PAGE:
Traditionally, January and February are the coldest months in South Florida. Boy, have we experienced that this year! Landscape can be damaged when temperatures drop or fall below freezing. However, most frost damaged landscapes can easily recover with a little TLC. Follow our steps to help nurse your landscape back to health and prepare for the upcoming spring season.
Diagnose the Damage
Frost damaged plants usually have droopy and discolored leaves. Sometimes they even appear “burnt” with brown, white, yellow or red discoloration on the leaves. You can assess damage by using your fingernail to scrape the bark off. Cold damaged branches and trunks will be black or brown when bark is removed, while cold injured branches and trunks will still be green.
Although you may feel the need to give your droopy and burnt landscape a boost of nutrients through fertilizer, it is best to wait until spring. A post-freeze fertilizer application will stimulate new growth, but that new, tender growth will fall victim to the elements if we get more cold weather.
Trimming and Pruning
The cardinal rule for trimming and pruning post-freeze is: less is more. Your landscape has already suffered enough, do not go overboard with the clippers. Wait a few weeks and monitor temperatures to make sure cooler weather has passed. Although unsightly, the dead or damaged foliage can actually help insulate plants from future frost damage. New, green growth will begin to sprout in a few weeks, which will act as a guide for where to trim and prune. When pruning palms or trees, leave as much green as possible. If green is hard to come by, leave about half the damaged fronds or branches, while removing the other half, and wait for new green to sprout in the spring, before removing the remainder of the frost damage.
Protect from Disease
Frost damaged landscape does not look appealing at this point, but it doesn’t necessarily mean it’s dead. Your landscape is weakened though, which can make it more susceptible to pests and disease. You can help protect it, while on the road to recovery, with these Big Earth products:
Liquid Copper Fungicide is a broad-spectrum fungicide that controls diseases caused by bacteria and fungi. An application once per week can help prevent powdery mildews, downy mildews, leaf and fruit spots, blights, rust and fruit rots. Organic and safe for use on ornamentals, lawns, roses, fruits and vegetables.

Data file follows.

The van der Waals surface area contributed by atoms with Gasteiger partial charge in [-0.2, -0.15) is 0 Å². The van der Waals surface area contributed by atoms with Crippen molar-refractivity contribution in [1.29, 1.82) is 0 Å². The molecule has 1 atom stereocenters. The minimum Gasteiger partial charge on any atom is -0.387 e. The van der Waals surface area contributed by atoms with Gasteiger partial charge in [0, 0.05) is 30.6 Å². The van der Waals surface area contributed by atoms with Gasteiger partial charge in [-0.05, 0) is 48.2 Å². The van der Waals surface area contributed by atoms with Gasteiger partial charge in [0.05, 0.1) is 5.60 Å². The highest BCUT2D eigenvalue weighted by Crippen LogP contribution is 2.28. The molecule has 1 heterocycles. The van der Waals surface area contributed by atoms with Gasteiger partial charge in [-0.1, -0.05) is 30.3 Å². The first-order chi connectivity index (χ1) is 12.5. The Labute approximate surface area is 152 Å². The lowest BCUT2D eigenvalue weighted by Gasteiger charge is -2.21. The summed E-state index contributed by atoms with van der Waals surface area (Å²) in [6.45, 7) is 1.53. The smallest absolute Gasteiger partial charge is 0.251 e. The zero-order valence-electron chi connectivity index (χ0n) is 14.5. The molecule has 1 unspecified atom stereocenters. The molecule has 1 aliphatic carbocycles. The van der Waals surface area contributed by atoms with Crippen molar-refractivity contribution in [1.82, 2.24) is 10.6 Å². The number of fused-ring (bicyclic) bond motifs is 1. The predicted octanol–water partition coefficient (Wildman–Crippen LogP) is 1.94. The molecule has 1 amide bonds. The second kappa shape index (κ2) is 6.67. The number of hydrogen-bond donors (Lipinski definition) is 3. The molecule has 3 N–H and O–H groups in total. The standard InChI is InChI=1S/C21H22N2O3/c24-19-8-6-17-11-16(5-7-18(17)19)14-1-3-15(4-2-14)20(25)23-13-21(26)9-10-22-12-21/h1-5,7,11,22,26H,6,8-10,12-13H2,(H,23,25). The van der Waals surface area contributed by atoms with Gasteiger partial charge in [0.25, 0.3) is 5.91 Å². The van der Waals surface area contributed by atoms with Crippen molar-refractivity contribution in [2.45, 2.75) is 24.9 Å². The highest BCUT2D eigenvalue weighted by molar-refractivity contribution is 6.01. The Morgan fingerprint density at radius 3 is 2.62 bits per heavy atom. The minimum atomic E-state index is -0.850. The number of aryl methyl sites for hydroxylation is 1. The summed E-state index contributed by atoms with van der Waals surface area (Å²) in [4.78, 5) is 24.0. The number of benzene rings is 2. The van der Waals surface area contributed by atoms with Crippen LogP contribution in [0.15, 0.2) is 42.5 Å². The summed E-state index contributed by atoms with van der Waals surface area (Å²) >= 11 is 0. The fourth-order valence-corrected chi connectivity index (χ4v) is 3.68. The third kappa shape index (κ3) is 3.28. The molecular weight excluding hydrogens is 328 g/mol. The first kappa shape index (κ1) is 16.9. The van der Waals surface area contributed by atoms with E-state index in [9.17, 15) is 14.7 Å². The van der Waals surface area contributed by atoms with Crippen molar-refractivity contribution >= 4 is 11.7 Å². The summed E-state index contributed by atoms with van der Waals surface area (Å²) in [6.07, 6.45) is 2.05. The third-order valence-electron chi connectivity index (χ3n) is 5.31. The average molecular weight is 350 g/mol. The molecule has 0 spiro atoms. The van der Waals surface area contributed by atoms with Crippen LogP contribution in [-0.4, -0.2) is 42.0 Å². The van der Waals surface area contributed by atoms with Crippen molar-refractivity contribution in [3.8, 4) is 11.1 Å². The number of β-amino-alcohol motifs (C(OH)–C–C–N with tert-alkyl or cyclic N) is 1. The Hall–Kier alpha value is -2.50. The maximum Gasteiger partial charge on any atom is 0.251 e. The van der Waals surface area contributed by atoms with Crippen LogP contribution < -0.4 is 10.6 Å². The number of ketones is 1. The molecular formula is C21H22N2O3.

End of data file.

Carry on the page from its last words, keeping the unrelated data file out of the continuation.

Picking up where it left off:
Yeti Trax®: Liquid Trax is an organic nutritional, specifically formulated to stimulate root growth, reduce plant stress and improve overall plant vitality.
Fertilome Systemic Drench for Tree and Shrub helps protect landscape now, before pests move in, by providing year-long insect protection. Once applied, Fertilome Systemic Drench for Tree and Shrub moves down through the soil, is absorbed by the roots of the plant or tree and moves up through the plant or tree. It even protects new growth as your landscape begins to recover from the freeze.
Overseed with Rye
Does your brown, burnt lawn have you feeling down? Now is the perfect time to overseed with rye grass; It is the perfect solution for frost damaged lawns. As long as the temperatures are still consistently below 85-90 degrees, rye seed can be used to overseed your permanent (currently brown) lawn like bahia, St. Augustine, Zoysia or Bermuda with green color to get you through the remaining cooler weeks. Once temperatures begin to warm up, rye grass will die out and your permanent lawn will take over once again.Buy Now
…easier said than done, right? After you’ve assessed your landscape and completed light trimming or pruning, step back and wait until temperatures warm up before tackling all of the winter damage in your landscape. Nature will do its job and sprout new, green growth and your landscape will be on the up and up before you know it.